local governments will need additional extensions to take into account 
delays experienced by local jurisdictions in obtaining cost/invoices 
for air assets provided to the local jurisdiction to the incident under 
contract with Federal agencies. FEMA understands that delayed third 
party billings are an issue with some grants, especially with OFA. The 
United States Forest Service has recently implemented a software 
upgrade program (Financial Management Modernization Initiative) that is 
intended to expedite billings. FEMA expects this to eliminate delayed 
billings so this should not be an issue once fully implemented. In 
addition, when FEMA drafted its proposed rulemaking, FEMA looked into 
this option as an alternative to the proposed changes. However, to 
ensure consistent time extension determinations, FEMA set a time frame 
for the extensions.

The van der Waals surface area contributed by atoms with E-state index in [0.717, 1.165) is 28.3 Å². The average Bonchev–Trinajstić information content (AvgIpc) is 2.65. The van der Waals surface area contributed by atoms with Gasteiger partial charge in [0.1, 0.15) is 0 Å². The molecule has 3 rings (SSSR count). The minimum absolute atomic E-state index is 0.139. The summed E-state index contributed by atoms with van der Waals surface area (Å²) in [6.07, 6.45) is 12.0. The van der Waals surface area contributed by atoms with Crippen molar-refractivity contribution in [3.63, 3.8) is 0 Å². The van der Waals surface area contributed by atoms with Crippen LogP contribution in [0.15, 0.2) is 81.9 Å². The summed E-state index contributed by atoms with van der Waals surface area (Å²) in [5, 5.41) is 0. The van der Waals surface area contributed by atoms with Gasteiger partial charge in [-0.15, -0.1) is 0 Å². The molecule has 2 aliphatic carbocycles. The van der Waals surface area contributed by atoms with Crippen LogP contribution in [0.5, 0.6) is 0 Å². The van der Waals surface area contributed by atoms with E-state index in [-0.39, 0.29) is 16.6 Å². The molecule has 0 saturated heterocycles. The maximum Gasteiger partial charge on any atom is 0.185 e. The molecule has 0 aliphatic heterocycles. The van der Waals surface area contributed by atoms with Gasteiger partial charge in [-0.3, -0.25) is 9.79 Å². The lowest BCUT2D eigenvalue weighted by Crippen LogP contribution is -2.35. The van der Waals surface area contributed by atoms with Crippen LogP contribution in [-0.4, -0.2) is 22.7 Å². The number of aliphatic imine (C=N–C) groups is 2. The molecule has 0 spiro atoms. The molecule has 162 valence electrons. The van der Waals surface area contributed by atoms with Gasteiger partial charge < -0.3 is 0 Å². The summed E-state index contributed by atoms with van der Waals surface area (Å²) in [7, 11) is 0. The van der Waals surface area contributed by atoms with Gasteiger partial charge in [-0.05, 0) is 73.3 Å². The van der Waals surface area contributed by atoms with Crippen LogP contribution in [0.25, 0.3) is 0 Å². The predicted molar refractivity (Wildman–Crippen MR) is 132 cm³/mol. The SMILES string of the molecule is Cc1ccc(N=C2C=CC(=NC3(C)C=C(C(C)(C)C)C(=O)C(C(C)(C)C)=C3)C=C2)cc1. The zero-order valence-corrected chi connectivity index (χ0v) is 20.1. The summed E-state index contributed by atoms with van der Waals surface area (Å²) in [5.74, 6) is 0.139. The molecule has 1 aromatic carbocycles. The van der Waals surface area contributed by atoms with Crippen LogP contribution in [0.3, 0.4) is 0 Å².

C. Elimination of the $1,000 Project Worksheet Minimum for 
Administrative Costs

    FEMA currently does not allow reimbursement for a project worksheet 
that totals less than $1,000. In the proposed rule, FEMA proposed to 
revise 44 CFR 204.52(c)(5) to indicate that the $1,000 project 
worksheet minimum does not apply to project worksheets that are limited 
to allowable administrative costs as defined in 44 CFR 204.63. This is 
a substantive change, and ensures that grantees and subgrantees are 
reimbursed for all eligible administrative expenses.
    Three commenters supported this proposed change. One commenter 
stated that due to current rule limitations and without this revision, 
many small entities are unable to recover these costs. This revision 
would allow small entities to be reimbursed for their administrative 
efforts regardless of the amount. Another commenter acknowledged that 
this proposed change would allow for full reimbursement of all eligible 
administrative costs. Finally, a commenter welcomed this change for